David Herbert Lawrence (11 September 1885 – 2 March 1930) was an English novelist, poet, playwright, essayist, literary critic and painter. His collected works represent, among other things, an extended reflection upon the dehumanising effects of modernity and industrialisation.
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Life is ours to be spent not to be saved.
The true artist doesn't substitute immorality for morality. On the contrary he always substitutes a finer morality for a grosser one.
Creation destroys as it goes throws down one tree for the rise of another. But ideal mankind would abolish death multiply itself million upon million rear up city upon city save every parasite alive until the accumulation of mere existence is swollen to a horror.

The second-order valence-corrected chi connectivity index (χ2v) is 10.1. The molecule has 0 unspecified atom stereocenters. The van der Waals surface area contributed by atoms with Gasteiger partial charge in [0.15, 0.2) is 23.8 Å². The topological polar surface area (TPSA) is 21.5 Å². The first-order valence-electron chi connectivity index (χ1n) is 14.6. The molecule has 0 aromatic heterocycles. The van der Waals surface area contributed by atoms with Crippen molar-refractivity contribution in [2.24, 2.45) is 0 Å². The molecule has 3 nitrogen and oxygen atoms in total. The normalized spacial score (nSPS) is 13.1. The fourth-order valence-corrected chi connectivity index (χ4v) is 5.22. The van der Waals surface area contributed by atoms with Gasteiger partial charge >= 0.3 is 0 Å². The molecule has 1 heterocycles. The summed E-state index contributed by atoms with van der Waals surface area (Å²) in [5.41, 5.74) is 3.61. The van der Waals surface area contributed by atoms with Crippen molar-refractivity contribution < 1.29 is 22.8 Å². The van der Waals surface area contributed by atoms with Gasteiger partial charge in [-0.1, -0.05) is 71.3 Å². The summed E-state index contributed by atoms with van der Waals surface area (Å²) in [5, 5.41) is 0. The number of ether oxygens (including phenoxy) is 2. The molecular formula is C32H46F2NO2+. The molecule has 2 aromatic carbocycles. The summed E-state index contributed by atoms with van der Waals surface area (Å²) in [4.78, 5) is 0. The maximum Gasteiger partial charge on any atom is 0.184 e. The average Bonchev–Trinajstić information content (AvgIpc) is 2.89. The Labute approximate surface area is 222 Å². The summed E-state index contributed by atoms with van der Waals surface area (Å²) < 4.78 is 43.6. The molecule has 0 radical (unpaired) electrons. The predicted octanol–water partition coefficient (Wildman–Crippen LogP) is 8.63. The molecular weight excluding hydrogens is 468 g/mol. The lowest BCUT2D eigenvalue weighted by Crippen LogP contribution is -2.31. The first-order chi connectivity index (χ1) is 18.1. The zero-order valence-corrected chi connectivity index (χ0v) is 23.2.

The day of the absolute is over and we're in for the strange gods once more.
One never can know the whys and the wherefores of one's passional changes.
The American grips himself at the very sources of his consciousness in a grip of care: and then to so much of the rest of life is indifferent. Whereas the European hasn't got so much care in him so he cares much more for life and living.